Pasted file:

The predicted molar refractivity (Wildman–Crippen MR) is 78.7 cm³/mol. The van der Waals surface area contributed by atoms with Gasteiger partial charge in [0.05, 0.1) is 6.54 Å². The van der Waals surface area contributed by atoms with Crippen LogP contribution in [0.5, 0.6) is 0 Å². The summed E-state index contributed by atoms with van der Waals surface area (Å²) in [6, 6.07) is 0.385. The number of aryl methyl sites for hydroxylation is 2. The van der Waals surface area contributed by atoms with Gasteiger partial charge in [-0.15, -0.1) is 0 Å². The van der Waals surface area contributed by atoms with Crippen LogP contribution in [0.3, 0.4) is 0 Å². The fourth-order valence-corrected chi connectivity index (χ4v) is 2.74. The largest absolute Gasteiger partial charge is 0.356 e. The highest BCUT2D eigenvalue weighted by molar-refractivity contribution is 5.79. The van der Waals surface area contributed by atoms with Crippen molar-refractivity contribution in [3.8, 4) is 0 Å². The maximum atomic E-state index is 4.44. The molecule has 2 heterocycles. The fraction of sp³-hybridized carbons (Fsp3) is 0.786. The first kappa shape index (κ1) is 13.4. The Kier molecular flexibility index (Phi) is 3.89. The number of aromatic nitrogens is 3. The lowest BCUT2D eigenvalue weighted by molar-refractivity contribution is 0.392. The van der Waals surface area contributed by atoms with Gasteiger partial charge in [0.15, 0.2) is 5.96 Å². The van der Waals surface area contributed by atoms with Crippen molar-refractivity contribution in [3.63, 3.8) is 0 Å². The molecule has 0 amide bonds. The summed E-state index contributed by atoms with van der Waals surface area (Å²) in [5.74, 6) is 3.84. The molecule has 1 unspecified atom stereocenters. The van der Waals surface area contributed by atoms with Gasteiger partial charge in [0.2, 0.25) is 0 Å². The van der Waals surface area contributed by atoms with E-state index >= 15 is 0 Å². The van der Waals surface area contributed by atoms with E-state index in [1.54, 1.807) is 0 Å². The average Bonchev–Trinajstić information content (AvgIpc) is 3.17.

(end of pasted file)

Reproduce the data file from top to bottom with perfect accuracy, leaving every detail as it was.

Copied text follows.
The predicted molar refractivity (Wildman–Crippen MR) is 78.7 cm³/mol. The van der Waals surface area contributed by atoms with Gasteiger partial charge in [0.05, 0.1) is 6.54 Å². The van der Waals surface area contributed by atoms with Crippen LogP contribution in [0.5, 0.6) is 0 Å². The summed E-state index contributed by atoms with van der Waals surface area (Å²) in [6, 6.07) is 0.385. The number of aryl methyl sites for hydroxylation is 2. The van der Waals surface area contributed by atoms with Gasteiger partial charge in [-0.15, -0.1) is 0 Å². The van der Waals surface area contributed by atoms with Crippen LogP contribution in [0.3, 0.4) is 0 Å². The fourth-order valence-corrected chi connectivity index (χ4v) is 2.74. The largest absolute Gasteiger partial charge is 0.356 e. The highest BCUT2D eigenvalue weighted by molar-refractivity contribution is 5.79. The van der Waals surface area contributed by atoms with Crippen molar-refractivity contribution in [3.8, 4) is 0 Å². The maximum atomic E-state index is 4.44. The molecule has 2 heterocycles. The fraction of sp³-hybridized carbons (Fsp3) is 0.786. The first kappa shape index (κ1) is 13.4. The Kier molecular flexibility index (Phi) is 3.89. The number of aromatic nitrogens is 3. The lowest BCUT2D eigenvalue weighted by molar-refractivity contribution is 0.392. The van der Waals surface area contributed by atoms with Gasteiger partial charge in [0.15, 0.2) is 5.96 Å². The van der Waals surface area contributed by atoms with Crippen molar-refractivity contribution in [3.63, 3.8) is 0 Å². The molecule has 0 amide bonds. The summed E-state index contributed by atoms with van der Waals surface area (Å²) in [5.74, 6) is 3.84. The molecule has 1 unspecified atom stereocenters. The van der Waals surface area contributed by atoms with Gasteiger partial charge in [0.2, 0.25) is 0 Å². The van der Waals surface area contributed by atoms with E-state index >= 15 is 0 Å². The van der Waals surface area contributed by atoms with E-state index in [1.54, 1.807) is 0 Å². The average Bonchev–Trinajstić information content (AvgIpc) is 3.17.